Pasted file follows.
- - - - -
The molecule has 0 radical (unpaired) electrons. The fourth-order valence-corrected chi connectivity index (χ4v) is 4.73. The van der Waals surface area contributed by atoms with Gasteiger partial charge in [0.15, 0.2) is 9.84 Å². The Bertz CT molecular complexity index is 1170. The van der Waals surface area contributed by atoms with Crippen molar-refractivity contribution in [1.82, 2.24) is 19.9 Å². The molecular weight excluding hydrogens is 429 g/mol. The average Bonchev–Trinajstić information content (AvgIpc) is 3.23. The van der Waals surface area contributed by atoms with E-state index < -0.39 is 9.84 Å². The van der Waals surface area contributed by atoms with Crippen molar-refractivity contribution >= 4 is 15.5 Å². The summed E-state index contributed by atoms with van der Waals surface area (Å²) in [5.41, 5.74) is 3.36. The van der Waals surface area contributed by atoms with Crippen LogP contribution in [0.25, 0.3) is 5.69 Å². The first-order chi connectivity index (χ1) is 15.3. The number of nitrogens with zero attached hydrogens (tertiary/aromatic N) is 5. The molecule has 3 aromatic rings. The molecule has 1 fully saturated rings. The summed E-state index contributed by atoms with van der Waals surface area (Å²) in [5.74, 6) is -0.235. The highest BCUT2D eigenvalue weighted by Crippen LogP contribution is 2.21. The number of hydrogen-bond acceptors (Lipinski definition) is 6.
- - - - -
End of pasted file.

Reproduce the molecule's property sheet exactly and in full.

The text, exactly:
The molecule has 0 radical (unpaired) electrons. The fourth-order valence-corrected chi connectivity index (χ4v) is 4.73. The van der Waals surface area contributed by atoms with Gasteiger partial charge in [0.15, 0.2) is 9.84 Å². The Bertz CT molecular complexity index is 1170. The van der Waals surface area contributed by atoms with Crippen molar-refractivity contribution in [1.82, 2.24) is 19.9 Å². The molecular weight excluding hydrogens is 429 g/mol. The average Bonchev–Trinajstić information content (AvgIpc) is 3.23. The van der Waals surface area contributed by atoms with E-state index < -0.39 is 9.84 Å². The van der Waals surface area contributed by atoms with Crippen molar-refractivity contribution >= 4 is 15.5 Å². The summed E-state index contributed by atoms with van der Waals surface area (Å²) in [5.41, 5.74) is 3.36. The van der Waals surface area contributed by atoms with Crippen LogP contribution in [0.25, 0.3) is 5.69 Å². The first-order chi connectivity index (χ1) is 15.3. The number of nitrogens with zero attached hydrogens (tertiary/aromatic N) is 5. The molecule has 3 aromatic rings. The molecule has 1 fully saturated rings. The summed E-state index contributed by atoms with van der Waals surface area (Å²) in [5.74, 6) is -0.235. The highest BCUT2D eigenvalue weighted by Crippen LogP contribution is 2.21. The number of hydrogen-bond acceptors (Lipinski definition) is 6.